Background Income inequalities have risen from the 1990s to 2000s, following the economic recession in 1994, but little research has investigated socioeconomic inequalities in suicide mortality for working-age men and women (aged between 30 and 64 years) over the time using longitudinal data in Sweden.
Methods Using Swedish national register data between 1990 and 2007 as a series of repeated cohort studies with a 3-year follow-up (sample sizes were approximately 3.7 to 4.0 million in each year), relative and slope indices of inequality (RII and SII respectively) based on quintiles of individual disposable income were calculated and tested for temporal trends.
Results SII for the risk of suicide mortality ranged from 27.6 (95% CI 19.5 to 35.8) to 44.5 (36.3 to 52.6) in men and 5.2 (0.2 to 10.4) to 16.6 (10.7 to 22.4) in women (per 100 000 population). In men, temporal trends in suicide inequalities were stable in SII but increasing in RII by 3% each year (p=0.002). In women, inequalities tended to increase in both RII and SII, especially after the late-1990s, with 10% increment in RII per year (p<0.001).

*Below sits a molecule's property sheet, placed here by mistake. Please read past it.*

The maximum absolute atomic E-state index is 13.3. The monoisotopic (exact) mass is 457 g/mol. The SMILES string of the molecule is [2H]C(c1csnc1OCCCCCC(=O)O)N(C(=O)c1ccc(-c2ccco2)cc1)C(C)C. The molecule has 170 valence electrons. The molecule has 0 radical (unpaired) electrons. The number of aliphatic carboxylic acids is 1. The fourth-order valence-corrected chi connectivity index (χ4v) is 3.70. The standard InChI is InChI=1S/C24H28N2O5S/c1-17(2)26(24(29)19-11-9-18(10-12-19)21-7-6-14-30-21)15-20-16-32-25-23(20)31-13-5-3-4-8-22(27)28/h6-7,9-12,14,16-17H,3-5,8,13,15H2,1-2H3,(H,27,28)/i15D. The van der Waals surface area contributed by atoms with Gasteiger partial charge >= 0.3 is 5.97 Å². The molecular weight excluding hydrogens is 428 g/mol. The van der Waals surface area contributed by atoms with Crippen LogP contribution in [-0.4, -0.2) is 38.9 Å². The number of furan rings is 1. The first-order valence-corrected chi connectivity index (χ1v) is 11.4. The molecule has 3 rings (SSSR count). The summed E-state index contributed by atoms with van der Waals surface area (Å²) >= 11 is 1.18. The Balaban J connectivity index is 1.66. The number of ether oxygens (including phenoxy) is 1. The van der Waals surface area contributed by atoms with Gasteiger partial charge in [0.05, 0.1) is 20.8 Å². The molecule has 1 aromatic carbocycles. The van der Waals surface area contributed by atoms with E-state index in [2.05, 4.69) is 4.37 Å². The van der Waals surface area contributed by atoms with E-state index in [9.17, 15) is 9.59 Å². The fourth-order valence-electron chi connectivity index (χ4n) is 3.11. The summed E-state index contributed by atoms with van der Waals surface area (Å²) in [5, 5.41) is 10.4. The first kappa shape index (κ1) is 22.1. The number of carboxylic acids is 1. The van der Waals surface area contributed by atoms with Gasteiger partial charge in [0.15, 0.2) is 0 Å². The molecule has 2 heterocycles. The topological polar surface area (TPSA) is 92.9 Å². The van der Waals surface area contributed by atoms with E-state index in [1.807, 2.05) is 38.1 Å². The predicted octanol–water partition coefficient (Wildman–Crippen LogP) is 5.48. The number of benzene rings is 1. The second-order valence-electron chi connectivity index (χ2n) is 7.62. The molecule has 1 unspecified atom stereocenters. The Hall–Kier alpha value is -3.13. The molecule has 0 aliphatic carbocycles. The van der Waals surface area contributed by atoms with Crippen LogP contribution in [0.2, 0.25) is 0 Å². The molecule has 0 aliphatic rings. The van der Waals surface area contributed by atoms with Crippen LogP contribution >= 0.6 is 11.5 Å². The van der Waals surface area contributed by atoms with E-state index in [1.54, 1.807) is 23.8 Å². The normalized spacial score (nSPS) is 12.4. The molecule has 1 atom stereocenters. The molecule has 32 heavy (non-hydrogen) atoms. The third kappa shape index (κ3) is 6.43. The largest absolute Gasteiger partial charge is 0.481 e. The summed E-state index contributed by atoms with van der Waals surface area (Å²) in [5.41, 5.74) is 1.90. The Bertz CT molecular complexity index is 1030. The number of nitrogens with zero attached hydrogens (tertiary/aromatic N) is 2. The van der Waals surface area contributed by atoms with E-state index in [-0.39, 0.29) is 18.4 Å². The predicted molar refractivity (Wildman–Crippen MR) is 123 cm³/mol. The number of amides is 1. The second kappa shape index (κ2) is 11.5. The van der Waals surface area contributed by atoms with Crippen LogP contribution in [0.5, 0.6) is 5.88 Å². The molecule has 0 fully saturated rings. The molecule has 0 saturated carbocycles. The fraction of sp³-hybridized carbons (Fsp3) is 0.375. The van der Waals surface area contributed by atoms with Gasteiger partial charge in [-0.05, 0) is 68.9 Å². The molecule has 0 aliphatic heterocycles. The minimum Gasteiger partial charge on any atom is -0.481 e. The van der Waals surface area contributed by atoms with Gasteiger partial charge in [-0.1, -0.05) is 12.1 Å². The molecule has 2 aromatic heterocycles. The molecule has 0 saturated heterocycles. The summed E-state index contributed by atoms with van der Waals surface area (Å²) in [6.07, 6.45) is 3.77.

Conclusions Despite universal social security and generous welfare provision, income inequalities in suicide were considerable and have widened, especially in women. The steeper rise in women may be partially related to higher job insecurity and poorer working conditions in the female dominated public sector after the recession. To reduce health consequences following an economic crisis and widened income inequalities, additional measures may be necessary in proportion to the levels of financial vulnerability.
- health inequalities
- cohort studies
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AH and NK contributed equally and are joint first authors.
Contributors AH: created the first draft of the manuscript. NK: was responsible for study conception, design and analysis and critically reviewed the manuscript. MR: supported NK and AH in study conception and critically reviewed the manuscript.
Funding This work was supported by the Ministry of Education, Culture, Sports, Science and Technology, MEXT, Japan (grant number Nos. 21119002, 25253052, 18H04071 to NK); the Ministry of Health, Labour and Welfare, Japan (grant number H24-chikyukibo-ippan-009 to NK); and Swedish Research Council for Health, Working Life and Welfare (2016-07128 to MR).
Competing interests None declared.
Ethics approval Ethical permission (No. 02 – 481) was provided by the Regional Ethics Committee at Karolinska Institutet in Stockholm.
Provenance and peer review Not commissioned; externally peer reviewed.
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